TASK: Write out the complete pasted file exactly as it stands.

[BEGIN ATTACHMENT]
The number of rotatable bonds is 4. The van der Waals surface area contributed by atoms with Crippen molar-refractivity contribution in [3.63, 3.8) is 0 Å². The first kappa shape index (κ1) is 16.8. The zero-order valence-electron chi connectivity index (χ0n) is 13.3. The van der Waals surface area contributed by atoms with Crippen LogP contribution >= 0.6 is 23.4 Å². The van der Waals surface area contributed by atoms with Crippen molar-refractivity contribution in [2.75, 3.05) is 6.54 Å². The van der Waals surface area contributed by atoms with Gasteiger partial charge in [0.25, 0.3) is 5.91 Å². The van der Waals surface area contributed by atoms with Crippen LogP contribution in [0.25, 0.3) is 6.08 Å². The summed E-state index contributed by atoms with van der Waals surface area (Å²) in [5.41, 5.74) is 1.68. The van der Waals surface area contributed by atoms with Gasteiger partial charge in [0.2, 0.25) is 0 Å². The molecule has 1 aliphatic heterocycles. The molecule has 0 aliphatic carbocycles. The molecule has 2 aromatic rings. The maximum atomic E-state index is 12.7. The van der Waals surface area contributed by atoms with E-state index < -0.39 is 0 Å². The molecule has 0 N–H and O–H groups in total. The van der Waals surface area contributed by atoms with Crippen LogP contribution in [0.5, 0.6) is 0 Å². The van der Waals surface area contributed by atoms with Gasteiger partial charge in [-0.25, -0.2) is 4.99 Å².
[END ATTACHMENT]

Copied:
The number of rotatable bonds is 4. The van der Waals surface area contributed by atoms with Crippen molar-refractivity contribution in [3.63, 3.8) is 0 Å². The first kappa shape index (κ1) is 16.8. The zero-order valence-electron chi connectivity index (χ0n) is 13.3. The van der Waals surface area contributed by atoms with Crippen LogP contribution >= 0.6 is 23.4 Å². The van der Waals surface area contributed by atoms with Crippen molar-refractivity contribution in [2.75, 3.05) is 6.54 Å². The van der Waals surface area contributed by atoms with Gasteiger partial charge in [0.25, 0.3) is 5.91 Å². The van der Waals surface area contributed by atoms with Crippen LogP contribution in [0.25, 0.3) is 6.08 Å². The summed E-state index contributed by atoms with van der Waals surface area (Å²) in [5.41, 5.74) is 1.68. The van der Waals surface area contributed by atoms with Gasteiger partial charge in [0.2, 0.25) is 0 Å². The molecule has 1 aliphatic heterocycles. The molecule has 0 aliphatic carbocycles. The molecule has 2 aromatic rings. The maximum atomic E-state index is 12.7. The van der Waals surface area contributed by atoms with E-state index < -0.39 is 0 Å². The molecule has 0 N–H and O–H groups in total. The van der Waals surface area contributed by atoms with Crippen LogP contribution in [0.5, 0.6) is 0 Å². The van der Waals surface area contributed by atoms with Gasteiger partial charge in [-0.25, -0.2) is 4.99 Å².